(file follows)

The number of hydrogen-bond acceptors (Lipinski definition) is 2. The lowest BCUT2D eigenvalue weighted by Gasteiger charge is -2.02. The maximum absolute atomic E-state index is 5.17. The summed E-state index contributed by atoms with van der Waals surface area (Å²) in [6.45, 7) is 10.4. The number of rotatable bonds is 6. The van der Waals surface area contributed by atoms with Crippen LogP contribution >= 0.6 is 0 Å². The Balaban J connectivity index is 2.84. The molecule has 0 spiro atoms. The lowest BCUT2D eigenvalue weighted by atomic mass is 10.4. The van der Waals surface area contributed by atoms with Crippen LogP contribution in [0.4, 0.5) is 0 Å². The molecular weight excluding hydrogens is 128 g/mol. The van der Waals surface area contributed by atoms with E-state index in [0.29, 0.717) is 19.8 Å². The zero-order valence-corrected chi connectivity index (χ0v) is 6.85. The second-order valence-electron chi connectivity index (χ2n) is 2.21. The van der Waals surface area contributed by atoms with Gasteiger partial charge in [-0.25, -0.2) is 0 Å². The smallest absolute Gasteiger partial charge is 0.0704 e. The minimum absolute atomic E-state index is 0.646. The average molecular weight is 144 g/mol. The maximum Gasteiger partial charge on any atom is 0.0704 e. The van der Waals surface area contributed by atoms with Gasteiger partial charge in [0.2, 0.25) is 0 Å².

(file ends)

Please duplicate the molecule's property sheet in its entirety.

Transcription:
The number of hydrogen-bond acceptors (Lipinski definition) is 2. The lowest BCUT2D eigenvalue weighted by Gasteiger charge is -2.02. The maximum absolute atomic E-state index is 5.17. The summed E-state index contributed by atoms with van der Waals surface area (Å²) in [6.45, 7) is 10.4. The number of rotatable bonds is 6. The van der Waals surface area contributed by atoms with Crippen LogP contribution >= 0.6 is 0 Å². The Balaban J connectivity index is 2.84. The molecule has 0 spiro atoms. The lowest BCUT2D eigenvalue weighted by atomic mass is 10.4. The van der Waals surface area contributed by atoms with Crippen LogP contribution in [0.4, 0.5) is 0 Å². The molecular weight excluding hydrogens is 128 g/mol. The van der Waals surface area contributed by atoms with E-state index in [0.29, 0.717) is 19.8 Å². The zero-order valence-corrected chi connectivity index (χ0v) is 6.85. The second-order valence-electron chi connectivity index (χ2n) is 2.21. The van der Waals surface area contributed by atoms with Gasteiger partial charge in [-0.25, -0.2) is 0 Å². The smallest absolute Gasteiger partial charge is 0.0704 e. The minimum absolute atomic E-state index is 0.646. The average molecular weight is 144 g/mol. The maximum Gasteiger partial charge on any atom is 0.0704 e. The van der Waals surface area contributed by atoms with Gasteiger partial charge in [0.2, 0.25) is 0 Å².